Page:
Story by Haley Humphrey & Katie Duer
Photo courtesy of Bill Richards
The Business building is quiet upon entry in the evening hours, except in one area. The low hum of a projector mixes with voices discussing technology far past the typical brain knowledge of most humans. The Cyber Security Club convened in Room 101. The small group of members was brainstorming their next move--meticulously deliberating over how to make this year’s high-altitude balloon better than the one launched last year.
A high-altitude balloon is similar to a radiosonde used by meteorologists, which measures weather elements, such as: Pressure, temperature and relative humidity. The high-altitude balloon, which the Cyber Security program has funded since December 2017 measures air pressure, humidity, altitude (latitude and longitude) and location. Some may be thinking: Why is the STEM Center, which is home to meteorology majors, not orchestrating this project? While the Cyber Security Club has reached out to professors like Steve Carano, they are interested in going outside of their normal surroundings. Most would not picture this technological club coordinating a project that has a significant relationship with weather. But they did it last year, and they are back for more results.
Russell Winburn, first-year Cyber Security major, was ecstatic to share the success of the first launch, despite not being involved last year. He is one of the club’s newest members. The club welcomes anyone, whether they are part of the cyber program or not. This year they have grown from seven to roughly 12 team members. February and March are the beginning stages of getting back in the groove of meetings; therefore, only a handful were present. However, that does not mean the members who show up late or cannot make the meetings are unable to participate. The club has a D2L page where the students can sign up and post discussions of new ideas.
During the March 1 meeting, five team members and the club’s adviser, Bill Richards, discussed materials needed and what they could recycle from last year. The idea that “better” does not always have to be “newer” is what many of the members identify with.
The deconstruction of the high-altitude balloon launched last year assembled like this:
Ethan Fowler, first-year Cyber Security major and Payload Coordinator, fidgeted with a Raspberry Pi 3 as he listened to Roy Baggett, Drone Leader, contemplate updating the sensors for ozone and radiation. There are no wrong moves in the spitball stages of this process; Fowler nodded in compliance of Baggett’s suggestion.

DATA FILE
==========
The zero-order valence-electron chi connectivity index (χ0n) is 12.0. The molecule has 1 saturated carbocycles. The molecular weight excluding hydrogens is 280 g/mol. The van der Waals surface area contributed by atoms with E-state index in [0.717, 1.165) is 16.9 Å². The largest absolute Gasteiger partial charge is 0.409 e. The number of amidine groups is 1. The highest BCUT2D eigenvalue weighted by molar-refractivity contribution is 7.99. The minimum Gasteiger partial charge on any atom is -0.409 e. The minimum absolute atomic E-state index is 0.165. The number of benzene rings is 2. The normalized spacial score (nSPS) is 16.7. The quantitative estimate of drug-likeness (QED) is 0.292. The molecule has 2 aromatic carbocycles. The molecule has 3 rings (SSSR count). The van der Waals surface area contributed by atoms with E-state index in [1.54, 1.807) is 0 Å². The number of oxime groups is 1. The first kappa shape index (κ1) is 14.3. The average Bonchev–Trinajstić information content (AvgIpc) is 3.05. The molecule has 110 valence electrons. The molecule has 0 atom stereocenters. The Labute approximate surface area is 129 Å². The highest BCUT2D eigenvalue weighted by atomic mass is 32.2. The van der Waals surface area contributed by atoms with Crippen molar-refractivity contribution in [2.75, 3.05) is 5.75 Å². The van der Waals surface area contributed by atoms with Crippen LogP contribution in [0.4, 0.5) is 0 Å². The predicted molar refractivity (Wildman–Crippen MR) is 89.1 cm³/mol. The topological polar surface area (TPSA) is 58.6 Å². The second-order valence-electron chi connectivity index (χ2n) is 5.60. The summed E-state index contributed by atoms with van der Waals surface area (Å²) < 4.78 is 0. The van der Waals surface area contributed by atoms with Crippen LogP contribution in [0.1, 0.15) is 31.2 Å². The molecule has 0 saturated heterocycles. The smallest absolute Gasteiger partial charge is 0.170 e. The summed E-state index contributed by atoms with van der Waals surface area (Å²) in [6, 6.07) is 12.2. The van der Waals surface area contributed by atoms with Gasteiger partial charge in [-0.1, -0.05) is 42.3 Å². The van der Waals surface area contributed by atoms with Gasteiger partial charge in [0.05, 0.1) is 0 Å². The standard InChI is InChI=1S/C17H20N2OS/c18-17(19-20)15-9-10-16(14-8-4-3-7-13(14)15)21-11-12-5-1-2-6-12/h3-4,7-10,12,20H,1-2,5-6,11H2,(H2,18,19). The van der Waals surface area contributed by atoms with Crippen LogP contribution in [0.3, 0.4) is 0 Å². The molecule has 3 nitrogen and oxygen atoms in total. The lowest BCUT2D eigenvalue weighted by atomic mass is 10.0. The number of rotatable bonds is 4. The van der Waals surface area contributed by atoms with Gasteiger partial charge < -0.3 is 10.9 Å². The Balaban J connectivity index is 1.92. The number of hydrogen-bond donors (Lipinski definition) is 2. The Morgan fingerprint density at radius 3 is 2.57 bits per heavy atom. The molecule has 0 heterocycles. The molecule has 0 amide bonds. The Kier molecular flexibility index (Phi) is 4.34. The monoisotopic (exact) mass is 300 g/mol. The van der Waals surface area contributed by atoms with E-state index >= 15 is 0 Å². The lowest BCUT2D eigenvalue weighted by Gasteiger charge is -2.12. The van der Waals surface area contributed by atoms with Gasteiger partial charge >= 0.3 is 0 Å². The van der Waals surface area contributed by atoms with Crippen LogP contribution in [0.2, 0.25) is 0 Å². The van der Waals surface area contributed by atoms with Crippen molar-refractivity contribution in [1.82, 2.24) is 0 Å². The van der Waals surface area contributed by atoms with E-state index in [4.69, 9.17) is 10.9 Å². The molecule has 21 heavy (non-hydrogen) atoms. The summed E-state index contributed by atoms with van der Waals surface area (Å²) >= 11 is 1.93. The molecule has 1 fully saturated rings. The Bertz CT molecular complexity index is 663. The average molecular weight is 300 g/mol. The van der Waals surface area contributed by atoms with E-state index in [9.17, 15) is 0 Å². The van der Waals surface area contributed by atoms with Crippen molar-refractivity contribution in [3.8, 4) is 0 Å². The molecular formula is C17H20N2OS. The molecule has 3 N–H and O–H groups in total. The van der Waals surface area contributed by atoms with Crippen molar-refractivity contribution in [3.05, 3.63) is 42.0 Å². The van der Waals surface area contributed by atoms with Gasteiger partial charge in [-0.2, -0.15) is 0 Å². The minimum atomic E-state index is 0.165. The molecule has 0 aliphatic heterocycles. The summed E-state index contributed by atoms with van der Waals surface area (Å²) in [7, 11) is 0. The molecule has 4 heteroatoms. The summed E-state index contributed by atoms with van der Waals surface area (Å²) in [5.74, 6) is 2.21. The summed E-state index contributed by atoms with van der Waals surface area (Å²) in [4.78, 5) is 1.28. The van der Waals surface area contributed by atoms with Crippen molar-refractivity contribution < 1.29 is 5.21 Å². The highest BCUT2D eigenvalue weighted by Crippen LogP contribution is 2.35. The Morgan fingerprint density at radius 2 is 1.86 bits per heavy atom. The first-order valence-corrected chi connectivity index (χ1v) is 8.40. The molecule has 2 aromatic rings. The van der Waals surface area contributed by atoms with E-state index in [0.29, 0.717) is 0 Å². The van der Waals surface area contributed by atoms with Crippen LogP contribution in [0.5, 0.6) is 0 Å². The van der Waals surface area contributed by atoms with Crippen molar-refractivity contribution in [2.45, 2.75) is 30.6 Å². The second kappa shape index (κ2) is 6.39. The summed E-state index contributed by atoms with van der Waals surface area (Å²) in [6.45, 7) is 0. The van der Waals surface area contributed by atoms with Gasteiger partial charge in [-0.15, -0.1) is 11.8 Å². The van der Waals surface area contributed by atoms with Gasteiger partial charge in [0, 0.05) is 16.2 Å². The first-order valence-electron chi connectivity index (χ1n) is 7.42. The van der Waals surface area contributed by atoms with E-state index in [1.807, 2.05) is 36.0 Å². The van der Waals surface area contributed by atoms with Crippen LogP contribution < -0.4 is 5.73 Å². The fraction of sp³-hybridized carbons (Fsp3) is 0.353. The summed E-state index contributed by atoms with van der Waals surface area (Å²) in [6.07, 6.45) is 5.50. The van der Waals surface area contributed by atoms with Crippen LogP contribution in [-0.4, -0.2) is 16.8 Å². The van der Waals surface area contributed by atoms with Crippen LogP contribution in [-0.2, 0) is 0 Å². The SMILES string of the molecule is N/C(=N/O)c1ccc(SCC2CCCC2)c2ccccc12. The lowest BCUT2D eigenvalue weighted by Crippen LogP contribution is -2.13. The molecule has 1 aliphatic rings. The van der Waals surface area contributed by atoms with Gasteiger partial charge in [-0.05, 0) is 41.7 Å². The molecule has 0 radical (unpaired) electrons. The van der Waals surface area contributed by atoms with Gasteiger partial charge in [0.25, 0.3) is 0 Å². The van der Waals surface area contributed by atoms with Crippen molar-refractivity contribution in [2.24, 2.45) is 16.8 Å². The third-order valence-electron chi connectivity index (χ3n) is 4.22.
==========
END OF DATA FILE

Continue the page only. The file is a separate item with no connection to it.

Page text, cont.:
The 2017 launch took place May 13 at Choctaw Creek Park. The flight’s predictions, which were gathered from HabHub.org, informed the team that the balloon would land in Prague.
As Richards went through a PowerPoint of pictures from last year’s launch, the members smiled when a photo emerged on the screen of the team’s “pilot,” which was a tiny, plastic figurine Batman that stayed firmly in place the entire four-hour flight. Questions were raised as to what/who will be the new pilot, the new lucky charm for the team. A glimpse of the fun, nerdy side of the club members was evident.
The starting point and the chase to follow and retrieve the balloon will be like last year. There will be four vehicles and three people inside each, one being the driver, one in the passenger seat being the navigator and one in the back seat being the communicator. At least one person out of the group must have an amateur radio license to use an Automatic Packet Reporting System, which tells the team immediate and exact digital information in a local area.
Once last year’s balloon had deployed its parachute in an expansive field owned by a Prague farmer, the team asked his permission to reclaim their equipment and excitedly examined their finished product.
They simultaneously agreed they were lucky it did not land somewhere in a body of water or in a tree. Fingers are crossed that this year’s final location will be the same.
This year the Cyber Club has predetermined their launch date to be toward the end of May. Fowler is optimistic this year will show a stronger outcome since they are more prepared with issues that occurred last year, such as: Technical problems with the sensor computers, minor loss of communication with the FFA’s disconnection of their notice to airmen and mechanical hold-ups with a vehicle getting stuck in mud during the balloon chase.
“One big thing I hope to improve on from the last flight is student participation,” Fowler said.
Winburn agreed with Fowler, also hoping for more campus involvement.
“I want Rose State to prosper from [the launch],” said Winburn.
The Cyber Security program will be recognized throughout the community.
The 2018 launch window is set to occur May 26 at 10 a.m. The Cyber Club urged guests to become involved and be present at the launch. For more details, contact Richards at email@example.com.